The Madams

Minna Everleigh

The outspoken co-proprietor of the Everleigh Club handled promotion, disciplined courtesans, and mingled in the parlors with her “boys.”

Vic Shaw

The established queen of the Levee until the Everleighs’ arrival resented the sisters’ success and did everything in her power to ruin them.

The Ministers

Ernest Bell 

A reverend who opened his “Midnight Mission” in 1904, he preached against segregated vice districts and held nightly open-air sermons outside the Everleigh Club.

Dean Sumner 

Head of the flock at the Episcopal Cathedral of SS. Peter and Paul and chairman of the Chicago Vice Commission.

Melbourne Boynton 

The pastor of the Lexington Avenue Baptist Church and one of Bell’s main “saints” helped to escalate the war against the Levee district.

The Lords of the Levee

Hinky Dink Kenna

Bathhouse John’s diminutive, quiet First Ward partner. His shrewd political machinations kept Chicago’s Democratic machine running smoothly and profitably.

Ike Bloom

The clownish yet menacing owner of the notorious Freiberg’s Dance Hall, he organized graft payments on behalf of the aldermen and was a frequent visitor to the Everleigh Club.

Ed And Louis Weiss

The Everleighs’ neighbors on either side hatched several schemes to lure clients away from the Club—and ultimately became the sisters' greatest threat.

The Politicians

Clifford Roe

The young, ambitious Chicago Assistant State’s Attorney used a note tossed from a brothel window to launch America’s obsession with white slavery—and his own career.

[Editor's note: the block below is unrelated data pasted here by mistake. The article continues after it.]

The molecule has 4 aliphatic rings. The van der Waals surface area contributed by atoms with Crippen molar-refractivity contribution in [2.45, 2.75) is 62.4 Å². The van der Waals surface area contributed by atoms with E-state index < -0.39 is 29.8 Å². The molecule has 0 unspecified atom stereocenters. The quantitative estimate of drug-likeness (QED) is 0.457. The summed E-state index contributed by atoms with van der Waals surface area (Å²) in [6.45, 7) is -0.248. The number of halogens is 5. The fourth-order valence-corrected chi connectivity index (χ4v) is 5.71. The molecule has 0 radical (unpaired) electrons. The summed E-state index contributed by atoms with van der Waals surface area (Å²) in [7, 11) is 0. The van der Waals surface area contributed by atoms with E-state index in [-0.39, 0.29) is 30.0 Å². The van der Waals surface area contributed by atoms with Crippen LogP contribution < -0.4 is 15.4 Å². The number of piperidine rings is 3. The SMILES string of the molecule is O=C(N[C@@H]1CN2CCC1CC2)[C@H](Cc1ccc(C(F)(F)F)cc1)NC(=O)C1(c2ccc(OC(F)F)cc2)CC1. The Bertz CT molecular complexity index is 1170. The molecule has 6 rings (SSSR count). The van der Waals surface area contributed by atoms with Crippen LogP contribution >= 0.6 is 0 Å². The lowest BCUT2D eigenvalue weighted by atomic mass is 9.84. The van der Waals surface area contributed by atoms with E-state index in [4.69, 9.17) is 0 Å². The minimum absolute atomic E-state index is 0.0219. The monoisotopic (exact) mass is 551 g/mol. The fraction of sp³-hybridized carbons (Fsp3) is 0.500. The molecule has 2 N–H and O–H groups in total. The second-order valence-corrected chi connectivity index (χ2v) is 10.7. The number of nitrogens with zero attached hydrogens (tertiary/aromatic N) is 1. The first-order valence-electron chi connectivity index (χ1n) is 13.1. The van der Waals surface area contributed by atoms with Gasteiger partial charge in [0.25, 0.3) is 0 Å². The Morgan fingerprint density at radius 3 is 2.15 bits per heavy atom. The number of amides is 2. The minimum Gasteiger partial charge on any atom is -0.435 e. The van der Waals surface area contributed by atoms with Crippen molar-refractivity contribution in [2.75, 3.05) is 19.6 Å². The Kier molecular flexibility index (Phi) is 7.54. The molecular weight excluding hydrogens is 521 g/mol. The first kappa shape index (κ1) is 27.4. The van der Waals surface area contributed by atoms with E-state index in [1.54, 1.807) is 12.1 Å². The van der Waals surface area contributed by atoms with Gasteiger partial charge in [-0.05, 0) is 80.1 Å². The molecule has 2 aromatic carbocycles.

Edwin Sims

The U.S. District Attorney in Chicago entered the fray by raiding French brothels in the Levee, and persuaded the federal government to take action.

James R. Mann 

A U.S. Congressman and sponsor of the White Slave Traffic Act, otherwise known as the “Mann Act.”

Mayor Fred Busse

Dunne’s successor, a Republican who served from 1907-1911, was sympathetic to saloonkeepers and eager to stay on good terms with Hinky Dink and Bathhouse John. 

Ada Everleigh

The quiet, older Everleigh sister interviewed prospective courtesans, balanced the books and was considered the brains of the operation.


Zoe Millard And Georgie Spencer

Two prominent madams in Vic Shaw’s league who shared her dislike for the Everleigh sisters.

IN THE CENTER OF THE INFERNO The Reverend Ernest Bell prayed nightly outside the Everleigh Club. "I wish I had you in a closet," one Levee thug told him, "where I could murder you."

Bathhouse John Coughlin

This powerful alderman of Chicago’s First Ward ordered graft payments, threw an annual Ball for denizens of the Levee, and wrote famously awful poetry.

Big Jim Colosimo

A prominent First Ward henchman and brothel keeper, “Big Jim” was a close friend of the Everleigh sisters despite the fact that he ran an interstate white slavery ring.

Maurice Van Bever

TInfluential French brothel keeper and Big Jim’s partner in the white slavery ring.


John Wayman

Chicago's State's Attorney tried to placate both reformers and Levee leaders—and paid the ultimate price.

Mayor Carter Harrison II

The son of Chicago’s favorite mayor, Harrison II, a Democrat, succeeded Busse in 1911 and planned to protect the Levee district—a task that proved more difficult than he'd expected. 

Mayor Edward Dunne 

Chicago’s Democratic mayor from 1905 to 1907, Dunne faced the public’s growing anxiety about dance halls, nickel theaters, saloons, and the “social evil.”